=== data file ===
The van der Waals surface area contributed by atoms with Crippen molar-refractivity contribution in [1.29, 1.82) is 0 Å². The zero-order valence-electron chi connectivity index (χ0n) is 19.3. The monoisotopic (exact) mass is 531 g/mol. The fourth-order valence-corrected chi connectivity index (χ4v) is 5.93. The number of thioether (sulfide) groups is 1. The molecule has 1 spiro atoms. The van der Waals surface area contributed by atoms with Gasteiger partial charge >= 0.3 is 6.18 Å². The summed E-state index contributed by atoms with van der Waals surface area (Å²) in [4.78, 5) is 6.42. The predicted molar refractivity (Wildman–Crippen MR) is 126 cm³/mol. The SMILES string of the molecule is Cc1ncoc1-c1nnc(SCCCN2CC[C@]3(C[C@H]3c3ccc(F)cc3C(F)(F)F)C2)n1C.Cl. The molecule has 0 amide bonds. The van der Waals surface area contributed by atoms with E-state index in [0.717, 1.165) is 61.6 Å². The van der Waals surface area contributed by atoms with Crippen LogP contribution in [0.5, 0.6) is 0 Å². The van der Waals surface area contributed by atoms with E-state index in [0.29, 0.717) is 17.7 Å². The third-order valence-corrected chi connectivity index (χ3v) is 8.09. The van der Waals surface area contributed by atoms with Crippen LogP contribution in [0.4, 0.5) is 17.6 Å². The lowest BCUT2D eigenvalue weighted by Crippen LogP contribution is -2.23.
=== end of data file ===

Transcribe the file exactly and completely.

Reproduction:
The van der Waals surface area contributed by atoms with Crippen molar-refractivity contribution in [1.29, 1.82) is 0 Å². The zero-order valence-electron chi connectivity index (χ0n) is 19.3. The monoisotopic (exact) mass is 531 g/mol. The fourth-order valence-corrected chi connectivity index (χ4v) is 5.93. The number of thioether (sulfide) groups is 1. The molecule has 1 spiro atoms. The van der Waals surface area contributed by atoms with Gasteiger partial charge >= 0.3 is 6.18 Å². The summed E-state index contributed by atoms with van der Waals surface area (Å²) in [4.78, 5) is 6.42. The predicted molar refractivity (Wildman–Crippen MR) is 126 cm³/mol. The SMILES string of the molecule is Cc1ncoc1-c1nnc(SCCCN2CC[C@]3(C[C@H]3c3ccc(F)cc3C(F)(F)F)C2)n1C.Cl. The molecule has 0 amide bonds. The van der Waals surface area contributed by atoms with E-state index in [0.717, 1.165) is 61.6 Å². The van der Waals surface area contributed by atoms with Crippen LogP contribution in [0.5, 0.6) is 0 Å². The van der Waals surface area contributed by atoms with E-state index in [0.29, 0.717) is 17.7 Å². The third-order valence-corrected chi connectivity index (χ3v) is 8.09. The van der Waals surface area contributed by atoms with Crippen LogP contribution in [0.4, 0.5) is 17.6 Å². The lowest BCUT2D eigenvalue weighted by Crippen LogP contribution is -2.23.